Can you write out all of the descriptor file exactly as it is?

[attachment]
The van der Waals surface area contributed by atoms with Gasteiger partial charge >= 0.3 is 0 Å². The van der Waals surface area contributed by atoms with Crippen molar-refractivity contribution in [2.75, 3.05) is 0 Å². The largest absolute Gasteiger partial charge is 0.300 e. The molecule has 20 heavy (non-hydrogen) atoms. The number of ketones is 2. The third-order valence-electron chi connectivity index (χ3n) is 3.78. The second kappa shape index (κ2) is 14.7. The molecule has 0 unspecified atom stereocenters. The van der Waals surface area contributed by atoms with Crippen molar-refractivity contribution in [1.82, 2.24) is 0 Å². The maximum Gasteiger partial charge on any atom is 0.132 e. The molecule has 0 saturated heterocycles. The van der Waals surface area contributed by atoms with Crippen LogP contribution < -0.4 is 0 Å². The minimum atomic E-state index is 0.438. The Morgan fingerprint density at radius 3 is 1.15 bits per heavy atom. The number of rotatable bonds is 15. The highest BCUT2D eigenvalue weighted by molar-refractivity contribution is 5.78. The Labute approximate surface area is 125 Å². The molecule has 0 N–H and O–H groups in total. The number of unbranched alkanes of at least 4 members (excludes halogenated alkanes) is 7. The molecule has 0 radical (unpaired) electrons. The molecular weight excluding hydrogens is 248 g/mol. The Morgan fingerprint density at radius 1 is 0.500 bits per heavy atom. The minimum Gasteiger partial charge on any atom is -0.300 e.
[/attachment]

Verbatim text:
The van der Waals surface area contributed by atoms with Gasteiger partial charge >= 0.3 is 0 Å². The van der Waals surface area contributed by atoms with Crippen molar-refractivity contribution in [2.75, 3.05) is 0 Å². The largest absolute Gasteiger partial charge is 0.300 e. The molecule has 20 heavy (non-hydrogen) atoms. The number of ketones is 2. The third-order valence-electron chi connectivity index (χ3n) is 3.78. The second kappa shape index (κ2) is 14.7. The molecule has 0 unspecified atom stereocenters. The van der Waals surface area contributed by atoms with Crippen molar-refractivity contribution in [1.82, 2.24) is 0 Å². The maximum Gasteiger partial charge on any atom is 0.132 e. The molecule has 0 saturated heterocycles. The van der Waals surface area contributed by atoms with Crippen LogP contribution < -0.4 is 0 Å². The minimum atomic E-state index is 0.438. The Morgan fingerprint density at radius 3 is 1.15 bits per heavy atom. The number of rotatable bonds is 15. The highest BCUT2D eigenvalue weighted by molar-refractivity contribution is 5.78. The Labute approximate surface area is 125 Å². The molecule has 0 N–H and O–H groups in total. The number of unbranched alkanes of at least 4 members (excludes halogenated alkanes) is 7. The molecule has 0 radical (unpaired) electrons. The molecular weight excluding hydrogens is 248 g/mol. The Morgan fingerprint density at radius 1 is 0.500 bits per heavy atom. The minimum Gasteiger partial charge on any atom is -0.300 e.